Plastic junk filling the oceans. Once vibrant forests reduced to flatland. A city on the brink of drying out.
These are some of the narratives brought to astonishing life by the Union of Concerned Photographers in a collaborative project with WeTransfer.
Five different photographers with different passions and specialities were tasked with illuminating different environmental problems.
The question asked of them was stark — people know that the world is in crisis, but what does it look like?
An aerial image of Theewaterskloof Dam taken in March 2018 when the dam was at 10.6% of its capacity. Theewaterskloof is the largest dam in the Western Cape, and one of the six main dams that supplies water to the city of Cape Town.
Mandy Barker has spent the past nine years documenting plastic pollution in the world’s ocean. Every photograph she takes of the subject involves plastic she’s personally recovered while surveying coastlines and marine environments.
“We used to go to a nature reserve in Hull, [Britain,] and over the years, I’ve revisited the beach and I’ve noticed that instead of shells and driftwood, there was plastic debris,” she told Global Citizen.
For the WeTransfer project, Barker wanted to convey the problem in a new, visually stunning way.
“I aim to make something visually attractive to draw the viewer in, then when they read the captions, they’re almost stabbed in the back with these hard hitting facts,” she said.
In 2005 the plastic caps of Smarties tubes were replaced with a cardboard lid built into the packaging itself. Yet, 13 years later, these plastic caps continue to wash up on beaches around the UK and beyond.
Many people have grown used to seeing scenes of plastic pollution clogging rivers and choking marine animals, and while these images still have shock value and can spur political action, they can also make the problem seem like an overwhelming inevitability and one that’s happening elsewhere.
Barker wanted to show how these scenes often have a mundane origin point: the grocery aisle. All the obscene accumulations of plastic in the world often start with everyday purchases. Zooming out further, however, it’s clear that the problem lies with manufacturers who sell these products in the first place.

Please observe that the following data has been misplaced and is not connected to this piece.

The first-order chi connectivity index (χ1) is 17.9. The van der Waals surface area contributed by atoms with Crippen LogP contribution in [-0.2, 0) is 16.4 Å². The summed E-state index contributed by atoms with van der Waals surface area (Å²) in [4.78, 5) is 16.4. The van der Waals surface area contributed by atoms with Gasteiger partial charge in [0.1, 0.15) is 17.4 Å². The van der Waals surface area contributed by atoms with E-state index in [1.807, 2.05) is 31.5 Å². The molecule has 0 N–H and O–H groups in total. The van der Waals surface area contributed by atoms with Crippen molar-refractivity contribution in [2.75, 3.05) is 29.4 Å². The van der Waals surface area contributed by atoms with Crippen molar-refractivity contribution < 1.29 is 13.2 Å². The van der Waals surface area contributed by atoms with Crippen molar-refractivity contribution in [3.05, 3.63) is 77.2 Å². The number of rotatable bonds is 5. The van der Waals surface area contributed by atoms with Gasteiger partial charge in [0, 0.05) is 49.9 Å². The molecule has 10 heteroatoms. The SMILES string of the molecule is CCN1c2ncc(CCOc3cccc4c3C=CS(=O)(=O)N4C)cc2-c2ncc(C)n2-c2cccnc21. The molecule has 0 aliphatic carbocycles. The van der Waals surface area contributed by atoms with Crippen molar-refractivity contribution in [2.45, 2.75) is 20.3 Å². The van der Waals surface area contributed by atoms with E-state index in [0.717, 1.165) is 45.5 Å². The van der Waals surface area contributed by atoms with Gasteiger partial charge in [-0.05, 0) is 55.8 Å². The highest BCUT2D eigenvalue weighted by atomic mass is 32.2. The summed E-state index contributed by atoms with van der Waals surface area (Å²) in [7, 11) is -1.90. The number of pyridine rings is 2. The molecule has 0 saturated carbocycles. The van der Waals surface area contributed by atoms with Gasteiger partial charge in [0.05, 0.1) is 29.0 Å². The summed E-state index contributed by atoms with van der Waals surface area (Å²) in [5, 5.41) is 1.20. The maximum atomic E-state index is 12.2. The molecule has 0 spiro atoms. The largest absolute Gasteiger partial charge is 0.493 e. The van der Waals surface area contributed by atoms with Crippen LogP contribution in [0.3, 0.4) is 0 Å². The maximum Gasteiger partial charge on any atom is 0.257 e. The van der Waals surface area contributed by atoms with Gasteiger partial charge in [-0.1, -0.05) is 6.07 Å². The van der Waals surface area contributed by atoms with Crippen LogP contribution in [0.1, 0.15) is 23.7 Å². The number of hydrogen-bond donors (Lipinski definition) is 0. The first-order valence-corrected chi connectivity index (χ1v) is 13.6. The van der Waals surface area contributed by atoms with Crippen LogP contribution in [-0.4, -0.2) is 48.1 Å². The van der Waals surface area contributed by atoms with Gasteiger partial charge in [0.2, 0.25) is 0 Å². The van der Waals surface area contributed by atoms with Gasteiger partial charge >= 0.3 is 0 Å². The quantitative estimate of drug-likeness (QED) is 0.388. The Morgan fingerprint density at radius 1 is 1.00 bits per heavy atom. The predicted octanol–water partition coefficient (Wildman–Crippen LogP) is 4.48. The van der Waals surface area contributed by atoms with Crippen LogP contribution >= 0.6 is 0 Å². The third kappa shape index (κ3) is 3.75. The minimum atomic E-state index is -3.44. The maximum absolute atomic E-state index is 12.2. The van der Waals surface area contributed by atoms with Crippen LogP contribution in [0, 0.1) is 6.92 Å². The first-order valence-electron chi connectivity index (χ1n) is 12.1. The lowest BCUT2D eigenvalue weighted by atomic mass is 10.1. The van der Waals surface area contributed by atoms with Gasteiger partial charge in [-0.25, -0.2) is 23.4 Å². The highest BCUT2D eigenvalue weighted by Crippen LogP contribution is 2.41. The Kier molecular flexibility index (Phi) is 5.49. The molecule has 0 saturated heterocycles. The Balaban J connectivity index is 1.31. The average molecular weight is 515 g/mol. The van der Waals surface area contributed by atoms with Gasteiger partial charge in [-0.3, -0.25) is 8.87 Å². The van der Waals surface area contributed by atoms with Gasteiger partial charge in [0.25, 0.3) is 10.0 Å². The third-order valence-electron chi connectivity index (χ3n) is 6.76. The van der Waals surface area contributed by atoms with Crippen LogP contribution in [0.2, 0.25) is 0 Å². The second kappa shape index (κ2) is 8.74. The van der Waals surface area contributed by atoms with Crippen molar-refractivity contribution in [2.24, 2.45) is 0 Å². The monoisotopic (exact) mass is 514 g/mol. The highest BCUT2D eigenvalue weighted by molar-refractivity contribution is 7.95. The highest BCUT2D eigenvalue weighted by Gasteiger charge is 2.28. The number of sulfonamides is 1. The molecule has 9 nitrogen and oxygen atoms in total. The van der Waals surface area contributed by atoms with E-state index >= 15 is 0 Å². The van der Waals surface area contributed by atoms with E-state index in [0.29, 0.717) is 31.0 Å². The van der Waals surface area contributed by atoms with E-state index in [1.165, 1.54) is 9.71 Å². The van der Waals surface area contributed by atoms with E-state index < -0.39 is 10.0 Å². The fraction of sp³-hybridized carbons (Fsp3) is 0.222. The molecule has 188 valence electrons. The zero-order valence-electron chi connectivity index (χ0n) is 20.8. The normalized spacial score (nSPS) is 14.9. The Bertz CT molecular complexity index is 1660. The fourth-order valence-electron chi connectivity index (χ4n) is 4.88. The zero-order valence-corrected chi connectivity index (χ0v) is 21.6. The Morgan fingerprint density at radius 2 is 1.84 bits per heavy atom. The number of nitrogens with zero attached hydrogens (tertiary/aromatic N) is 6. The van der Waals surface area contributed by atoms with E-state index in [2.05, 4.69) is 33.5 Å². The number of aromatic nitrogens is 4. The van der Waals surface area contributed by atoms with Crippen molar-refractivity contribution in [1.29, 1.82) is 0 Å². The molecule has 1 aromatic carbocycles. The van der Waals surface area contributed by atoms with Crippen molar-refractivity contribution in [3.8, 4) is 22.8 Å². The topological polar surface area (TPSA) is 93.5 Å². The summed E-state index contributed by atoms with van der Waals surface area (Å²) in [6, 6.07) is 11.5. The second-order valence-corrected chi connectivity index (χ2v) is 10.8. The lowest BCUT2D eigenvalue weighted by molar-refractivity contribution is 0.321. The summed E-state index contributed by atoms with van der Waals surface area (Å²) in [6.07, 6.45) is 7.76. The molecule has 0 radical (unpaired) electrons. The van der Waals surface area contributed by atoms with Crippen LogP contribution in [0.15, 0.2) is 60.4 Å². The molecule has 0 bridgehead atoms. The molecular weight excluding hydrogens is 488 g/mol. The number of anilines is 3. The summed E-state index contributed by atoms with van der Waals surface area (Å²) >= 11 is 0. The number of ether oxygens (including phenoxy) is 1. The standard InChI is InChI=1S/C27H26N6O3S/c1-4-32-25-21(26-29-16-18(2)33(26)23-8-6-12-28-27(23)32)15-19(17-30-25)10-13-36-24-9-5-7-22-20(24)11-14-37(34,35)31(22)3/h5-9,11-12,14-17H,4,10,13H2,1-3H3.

“The basis of fixing the problem is if we stop producing this excessive amount of plastic then the public doesn’t have a choice to buy it,” Barker said.
For a series of images, Barker created installations of specific types of plastic — toothbrushes, plastic straws, bottle caps, plastic wrappers, plastic plates — suspended against a black background. The scenes seem like stars in the sky or schools of fish upon first inspection, but a closer look reveals grimy stains, broken fragments, and uneven tears on pieces of plastic.
Read More: 87% of the World’s Oceans Are Dying: Report
This is the UAE’s largest power and desalination plant that serves over two million people. Natural gas is burned to produce electricity and to desalinate seawater for drinking. Many believe that this plant will soon be powered by solar.
The other photographers in the series took on different problems.
Frans Lanting captured the diversity of the color green found in forests and the criss-cross of logging lanes in a photo essay on deforestation.
Lanting paired the ravages of deforestation with the abundance of living forests to create a jarring contrast. Forty football fields worth of tropical forest are lost every minute, yet trees are essential to the planet’s equilibrium.
A global plan to protect forests could achieve 30% of the Paris climate agreement, according to a 2017 report in the Proceedings of the National Academy of Sciences of the United States.
Forests are also essential to ensuring water quality, food security, regulation of local temperatures, and much more, according to WRI.
Joel Redman showed how Cape Town, South Africa, has been gripped by a water emergency for the past several years.
Earlier this year, the city imposed a daily limit of 50 liters of water per person per day and threatened to cut off household water lines. HIs photos show people lining up for water with big, plastic jugs, dessicated landscapes, and depleted reservoirs.
Ami Vitale took a more optimistic approach to an urgent problem. The world is currently in the sixth mass extinction event of all time and animals everywhere are facing unprecedented threats.
Rescued elephants at Reteti Elephant Sanctuary are looked after by local keepers.
Vitale depicted some of the efforts being taken to protect different species and the simple beauty and tenderness of animals to show what would be lost in their absence.
Luca Locatelli, meanwhile, showed the ways in which humans are using technology to reverse ecological decline.
“Starting with the challenges of modern cities in reducing their ecological footprint to the future of farming and the rise of renewable energies, my research focuses on building a vision of a plausible future in which the examined technologies are not only quickly growing but are also the outcome of a thorough analysis of sociocultural aspects as well as of economic viability and sustainability,” Locatelli wrote.
While each photographer depicts different scenes and uses different methods, the project is bound by an urgent call to action that's best captured by an accompanying video.